Rating: 6.8

The Ritual Of Purification by Jarek Sobolewski as Sable [Comp98]

IFDB page: Ritual Of Purification
Final placement: 12th place (of 27) in the 1998 Interactive Fiction Competition

The feeling I got while playing Ritual reminded me of nothing so much as those old Dr. Strange comics from the 60’s, back when the master of mysticism was drawn by Steve Ditko, himself a master of the bizarre. The game is full of strange, hallucinatory images: a road that melts into nothing, an arch with marble carvings on one side and black decay on the other side, exploding and melting universes. The whole thing made me feel like I was immersed in a Ditko landscape, and the fact that the main character is a spellcaster on an astral voyage didn’t hurt either. Of course, some of the scenes in Ritual could never have taken place in a 60’s comic — at least, not one that adhered to the Comics Code Authority. There’s nothing really outrageous, but there are scenes of sexuality, drug use, and gore that you’d never see Dr. Strange experiencing. I’m not suggesting that the game is some sort of Dr. Strange rip-off, or that Ditko was an inspiration for Ritual — that’s just what it reminded me of. However, one source of inspiration for the game was clearly some of the more obscure poetry of Edgar Allan Poe. At the completion of almost every puzzle, the game throws a box quote from Poe, usually one which has some relation to the obstacle just overcome. These quotes are well-chosen, digging deep into the Poe archives and highlighting how much he inherited from William Blake, as well as how much he prefigured H.P. Lovecraft. At its best, most deranged or sublime moments, the game evokes the weird, dark mysticism shared by all these creators. On the whole, the effect is very trippy, and a fair amount of fun.

Unfortunately, there are some false notes as well. From time to time a character will say or do something fairly anachronistic, which tends to break the spell pretty thoroughly. In fact, at one point you can get a character to whip out a bong and start taking hits from it, which brings the whole elevated plane of symbolism and wonder dive-bombing back to earth. The effect is not so much of Alice in Wonderland‘s “hookah-smoking caterpillar”, but more of Jeff Spicoli in Fast Times at Ridgemont High. It just doesn’t fit. There are also a few times when the game seems to slip into clichés or “AD&Disms” — one beast is described as “biting easily through a set of plate mail”, and some of the spells feel suspiciously close to ones I remember from 7th grade basement role-playing sessions. In addition, the game has a number of grammar and spelling errors, usually minor problems like missing punctuation or vowel mistakes, but again they break the spell. Finally, and worst of all, there’s a bug in the game which causes it to not respond at all if a certain action is taken sooner than the game expects it. There’s nothing that ruins immersion quite so much as when a game just doesn’t respond to a command in any way. Well, maybe not nothing — crashing the interpreter would probably ruin immersion more, but because of the lack of response problem I ended up turning to the hints, only to find that I had in fact given the right command to solve the puzzle — I just gave it a little too soon.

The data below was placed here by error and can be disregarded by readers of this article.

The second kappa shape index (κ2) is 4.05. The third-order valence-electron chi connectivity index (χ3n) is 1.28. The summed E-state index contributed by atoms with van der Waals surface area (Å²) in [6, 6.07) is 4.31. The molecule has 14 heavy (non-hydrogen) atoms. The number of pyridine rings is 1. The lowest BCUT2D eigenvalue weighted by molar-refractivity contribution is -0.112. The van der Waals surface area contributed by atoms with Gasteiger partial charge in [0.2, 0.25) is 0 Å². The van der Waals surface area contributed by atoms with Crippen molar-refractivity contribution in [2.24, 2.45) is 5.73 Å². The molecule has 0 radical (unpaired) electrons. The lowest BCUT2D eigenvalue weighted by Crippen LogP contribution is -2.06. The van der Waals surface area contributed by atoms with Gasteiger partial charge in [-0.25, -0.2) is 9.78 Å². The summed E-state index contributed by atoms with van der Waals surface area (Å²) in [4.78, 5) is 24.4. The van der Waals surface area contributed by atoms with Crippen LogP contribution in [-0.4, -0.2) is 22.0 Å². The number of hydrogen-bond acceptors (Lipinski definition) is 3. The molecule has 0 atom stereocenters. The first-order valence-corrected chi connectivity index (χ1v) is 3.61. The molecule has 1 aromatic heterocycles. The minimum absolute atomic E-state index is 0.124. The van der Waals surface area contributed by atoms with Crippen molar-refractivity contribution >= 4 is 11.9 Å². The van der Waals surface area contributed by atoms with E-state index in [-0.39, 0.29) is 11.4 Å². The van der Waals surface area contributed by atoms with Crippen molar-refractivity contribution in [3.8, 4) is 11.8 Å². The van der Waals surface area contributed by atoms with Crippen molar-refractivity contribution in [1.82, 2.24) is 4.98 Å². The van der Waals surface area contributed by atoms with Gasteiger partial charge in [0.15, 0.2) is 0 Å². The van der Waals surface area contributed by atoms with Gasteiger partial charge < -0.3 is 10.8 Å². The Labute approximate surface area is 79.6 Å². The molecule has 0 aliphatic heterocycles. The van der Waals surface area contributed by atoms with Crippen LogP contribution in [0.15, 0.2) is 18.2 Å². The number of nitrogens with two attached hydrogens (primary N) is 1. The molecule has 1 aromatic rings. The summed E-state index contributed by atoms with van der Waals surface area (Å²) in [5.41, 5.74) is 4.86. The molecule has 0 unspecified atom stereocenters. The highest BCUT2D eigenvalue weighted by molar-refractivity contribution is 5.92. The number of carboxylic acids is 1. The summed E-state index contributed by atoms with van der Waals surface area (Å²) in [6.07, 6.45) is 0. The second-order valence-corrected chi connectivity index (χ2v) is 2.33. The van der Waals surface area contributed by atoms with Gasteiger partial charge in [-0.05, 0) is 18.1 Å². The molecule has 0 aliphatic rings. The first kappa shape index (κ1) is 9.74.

The game suffers a bit from the “unconnected symbols” syndrome — sometimes it feels like all of these dreamlike images are just images, with no meaning or substance attached to them. However, the game manages to pull them together somewhat through its title, intro, and ending — the bizarre symbols with which the game is littered are all loosely connected through a theme of purification, of facing inner demons and the pain & joy of life in order to become a better person. It didn’t entirely work for me — some of the symbolism seemed arbitrary or clichéd to my mind — but I think it was a good beginning. I would really like to play a game with this kind of tone which had freed itself from shopworn images and RPG leftovers. Something with imagery like the more arresting parts of Ritual, but which really cohered to make a powerful statement on some aspect of the human condition, could really take advantage of IF’s immersive capability to create a remarkable work of art. Ritual isn’t it, but I hope it becomes the jumping-off point for someone (the author perhaps?) to create something like it but better: no writing errors, no clichés, no anachronisms, no bugs — just the Ditko universes exploding and melting all around us, with meaning.

Rating: 6.9